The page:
Recently published on SSRN (and in Journal of Neuroscience, Vol. 36, 9420-9434):
RICHARD J. BONNIE, University of Virginia - School of Law
MORRIS B. HOFFMAN, Second Judicial District Court Judge, State of Colorado
FRANCIS X. SHEN, University of Minnesota Law School
KENNETH W. SIMONS, University of California, Irvine School of Law, Boston University - School of Law
OWEN D. JONES, Vanderbilt University - Law School & Dept. of Biological Sciences
RENE MAROIS, Vanderbilt University - Department of Psychology Center for Integrative and Cognitive Neuroscience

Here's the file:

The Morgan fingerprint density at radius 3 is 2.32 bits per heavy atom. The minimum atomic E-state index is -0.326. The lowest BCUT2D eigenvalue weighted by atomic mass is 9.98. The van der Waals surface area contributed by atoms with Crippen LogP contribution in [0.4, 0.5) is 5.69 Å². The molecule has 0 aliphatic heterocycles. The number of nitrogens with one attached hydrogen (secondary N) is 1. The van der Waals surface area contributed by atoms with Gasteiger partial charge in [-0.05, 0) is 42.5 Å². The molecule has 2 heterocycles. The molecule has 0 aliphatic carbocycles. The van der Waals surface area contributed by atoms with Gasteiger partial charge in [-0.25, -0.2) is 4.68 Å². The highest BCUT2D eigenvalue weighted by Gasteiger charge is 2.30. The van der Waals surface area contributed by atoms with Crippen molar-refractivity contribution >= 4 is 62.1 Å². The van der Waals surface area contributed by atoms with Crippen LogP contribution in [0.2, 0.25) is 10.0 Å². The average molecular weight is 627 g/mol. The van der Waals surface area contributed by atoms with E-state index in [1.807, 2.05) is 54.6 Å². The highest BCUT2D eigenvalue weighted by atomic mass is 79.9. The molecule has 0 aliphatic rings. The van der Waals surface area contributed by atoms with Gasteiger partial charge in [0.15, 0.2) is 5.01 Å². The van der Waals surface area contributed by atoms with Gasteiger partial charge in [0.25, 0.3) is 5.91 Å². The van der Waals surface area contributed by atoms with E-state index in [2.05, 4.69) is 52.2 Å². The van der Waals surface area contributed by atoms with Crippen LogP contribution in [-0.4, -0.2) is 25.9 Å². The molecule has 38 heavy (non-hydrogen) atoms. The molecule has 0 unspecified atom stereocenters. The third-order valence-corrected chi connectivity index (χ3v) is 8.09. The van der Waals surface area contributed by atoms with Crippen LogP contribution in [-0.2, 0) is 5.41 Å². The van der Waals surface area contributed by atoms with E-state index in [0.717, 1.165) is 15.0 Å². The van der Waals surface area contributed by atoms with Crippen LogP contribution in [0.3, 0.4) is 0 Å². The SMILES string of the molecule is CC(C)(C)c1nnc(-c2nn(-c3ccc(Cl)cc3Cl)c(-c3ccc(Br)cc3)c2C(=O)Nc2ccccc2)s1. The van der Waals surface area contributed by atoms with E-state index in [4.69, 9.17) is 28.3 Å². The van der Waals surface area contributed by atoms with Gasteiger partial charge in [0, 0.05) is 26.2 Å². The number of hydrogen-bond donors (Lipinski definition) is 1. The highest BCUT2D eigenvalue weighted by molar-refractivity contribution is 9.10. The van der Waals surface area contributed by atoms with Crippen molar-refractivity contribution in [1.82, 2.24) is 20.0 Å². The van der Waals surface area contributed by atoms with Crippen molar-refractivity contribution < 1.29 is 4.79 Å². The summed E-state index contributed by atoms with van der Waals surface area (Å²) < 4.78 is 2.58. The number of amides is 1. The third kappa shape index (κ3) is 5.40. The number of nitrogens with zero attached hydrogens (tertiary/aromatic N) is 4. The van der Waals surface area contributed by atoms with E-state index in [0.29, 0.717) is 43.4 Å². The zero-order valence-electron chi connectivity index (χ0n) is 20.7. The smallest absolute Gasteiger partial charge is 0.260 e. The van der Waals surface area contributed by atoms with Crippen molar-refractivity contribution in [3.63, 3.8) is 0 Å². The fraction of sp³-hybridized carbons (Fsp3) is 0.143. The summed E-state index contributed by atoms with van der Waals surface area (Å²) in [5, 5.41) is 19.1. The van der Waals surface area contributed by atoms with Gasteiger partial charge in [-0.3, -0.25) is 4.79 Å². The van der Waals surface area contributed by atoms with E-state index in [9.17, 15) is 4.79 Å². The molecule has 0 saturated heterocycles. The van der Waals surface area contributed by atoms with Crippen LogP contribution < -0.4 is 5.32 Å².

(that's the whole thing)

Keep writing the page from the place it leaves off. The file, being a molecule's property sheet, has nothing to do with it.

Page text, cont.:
Using a brain-scanning technique known as functional magnetic resonance imaging (fMRI), we implemented a novel experimental design to functionally dissociate the mechanisms underlying evaluation, integration, and decision. This work revealed that multiple parts of the brain – some analytic, some subconscious or emotional – work in a systematic pattern to decide blameworthiness, assess harms, integrate those two decisions, and then ultimately select how a person should be punished. Specifically, harm and mental state evaluations are conducted in two different brain networks and then combined in the medial prefrontal and posterior cingulate areas of the brain, while the amygdala acts as a pivotal hub of the interaction between harm and mental state. This integrated information is then used by the right dorsolateral prefrontal cortex when the brain is making a decision on punishment amount.
These findings provide a blueprint of the brain mechanisms by which neutral third parties make punishment decisions.